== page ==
This Once-Popular Food and Entertainment Chain Just Shut Down Its Final Locations
After more than two decades in business, which were riddled with several bankruptcies and major losses, the entertainment chain GameWorks has thrown in the towel and announced the closure of its six remaining locations. The news was posted on the company's website and social media accounts on Christmas Eve, according to several industry outlets.
GameWorks venues were dotted across Chicago, Cincinnati, Denver, Las Vegas, Minneapolis, Seattle, and San Francisco (although that location went by the name Tabletop Tap House) and provided on-site gaming in the vein of larger arcade-and-food competitors like Dave & Buster's. Offering bowling, billiards, and arcade games since 1997, as well as a full menu and bar, the chain was once a popular destination for indoor entertainment and on-premise dining. But its business was effectively obliterated by the pandemic when it was forced to cease operations at all its venues for months.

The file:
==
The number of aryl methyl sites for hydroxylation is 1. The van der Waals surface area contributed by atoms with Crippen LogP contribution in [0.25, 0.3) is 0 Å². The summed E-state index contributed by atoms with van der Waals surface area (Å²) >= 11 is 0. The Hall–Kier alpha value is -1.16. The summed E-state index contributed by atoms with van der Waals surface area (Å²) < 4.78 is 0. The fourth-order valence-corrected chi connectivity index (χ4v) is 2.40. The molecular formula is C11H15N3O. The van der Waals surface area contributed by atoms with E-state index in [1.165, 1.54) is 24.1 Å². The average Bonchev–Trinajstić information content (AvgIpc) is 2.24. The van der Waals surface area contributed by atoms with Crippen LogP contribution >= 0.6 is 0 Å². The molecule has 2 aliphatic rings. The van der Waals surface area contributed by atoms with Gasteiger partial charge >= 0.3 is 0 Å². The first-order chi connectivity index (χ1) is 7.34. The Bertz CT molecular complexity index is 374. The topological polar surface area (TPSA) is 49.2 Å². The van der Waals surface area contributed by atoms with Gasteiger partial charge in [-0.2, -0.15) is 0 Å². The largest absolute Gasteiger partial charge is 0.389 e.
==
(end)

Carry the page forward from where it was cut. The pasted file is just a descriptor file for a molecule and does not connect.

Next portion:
But the chain had been struggling long before March 2020 rolled around. It was founded in 1996 as a joint venture between the gaming company Sega and animation studio DreamWorks, a subsidiary of Universal Pictures. The idea was to create an unrivaled gaming destination with hundreds of game options and a fun, competitive atmosphere for guests. At the time of its launch, Steven Spielberg, who was creatively involved with the concept, said: "GameWorks is about fun, excitement, competition and bringing people together. It is also about escape, adventure, and connecting. It gives each person a chance to prove he or she is a star."
But only four years later, DreamWorks bowed out of the venture and sold its portion of the chain. In 2004, it filed for its first bankruptcy and became fully owned by Sega. After changing ownership several more times and filing for Chapter 11 bankruptcy again in 2010, the chain never really regained its footing. According to FSR Magazine, its 2020 IPO filing showed it had been on a downward spiral since 2017, losing a total of $28.9 million in the three-year period. The pandemic was simply the last straw for the chain that once wanted to be the adult Chuck E Cheese. At the height of its popularity, GameWorks had 15 locations.
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